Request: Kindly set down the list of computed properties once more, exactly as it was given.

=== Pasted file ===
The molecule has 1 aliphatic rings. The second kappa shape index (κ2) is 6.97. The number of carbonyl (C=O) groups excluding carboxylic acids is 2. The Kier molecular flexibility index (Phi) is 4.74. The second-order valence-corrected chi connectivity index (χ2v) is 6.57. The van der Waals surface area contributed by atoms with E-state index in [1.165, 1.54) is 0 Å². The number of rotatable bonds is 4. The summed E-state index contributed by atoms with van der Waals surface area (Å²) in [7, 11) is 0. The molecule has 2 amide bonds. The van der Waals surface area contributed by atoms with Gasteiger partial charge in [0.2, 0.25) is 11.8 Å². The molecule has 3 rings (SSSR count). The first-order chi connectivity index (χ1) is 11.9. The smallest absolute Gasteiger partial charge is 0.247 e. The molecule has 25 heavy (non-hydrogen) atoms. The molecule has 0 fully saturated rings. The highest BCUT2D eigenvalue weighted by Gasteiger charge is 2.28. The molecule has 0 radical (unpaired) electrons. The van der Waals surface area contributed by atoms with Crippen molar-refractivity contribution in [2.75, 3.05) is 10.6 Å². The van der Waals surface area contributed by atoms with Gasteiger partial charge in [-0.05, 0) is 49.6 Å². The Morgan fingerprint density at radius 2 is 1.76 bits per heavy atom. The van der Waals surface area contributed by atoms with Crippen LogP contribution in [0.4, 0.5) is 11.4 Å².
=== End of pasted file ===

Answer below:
The molecule has 1 aliphatic rings. The second kappa shape index (κ2) is 6.97. The number of carbonyl (C=O) groups excluding carboxylic acids is 2. The Kier molecular flexibility index (Phi) is 4.74. The second-order valence-corrected chi connectivity index (χ2v) is 6.57. The van der Waals surface area contributed by atoms with E-state index in [1.165, 1.54) is 0 Å². The number of rotatable bonds is 4. The summed E-state index contributed by atoms with van der Waals surface area (Å²) in [7, 11) is 0. The molecule has 2 amide bonds. The van der Waals surface area contributed by atoms with Gasteiger partial charge in [0.2, 0.25) is 11.8 Å². The molecule has 3 rings (SSSR count). The first-order chi connectivity index (χ1) is 11.9. The smallest absolute Gasteiger partial charge is 0.247 e. The molecule has 25 heavy (non-hydrogen) atoms. The molecule has 0 fully saturated rings. The highest BCUT2D eigenvalue weighted by Gasteiger charge is 2.28. The molecule has 0 radical (unpaired) electrons. The van der Waals surface area contributed by atoms with Crippen molar-refractivity contribution in [2.75, 3.05) is 10.6 Å². The van der Waals surface area contributed by atoms with Gasteiger partial charge in [-0.05, 0) is 49.6 Å². The Morgan fingerprint density at radius 2 is 1.76 bits per heavy atom. The van der Waals surface area contributed by atoms with Crippen LogP contribution in [0.4, 0.5) is 11.4 Å².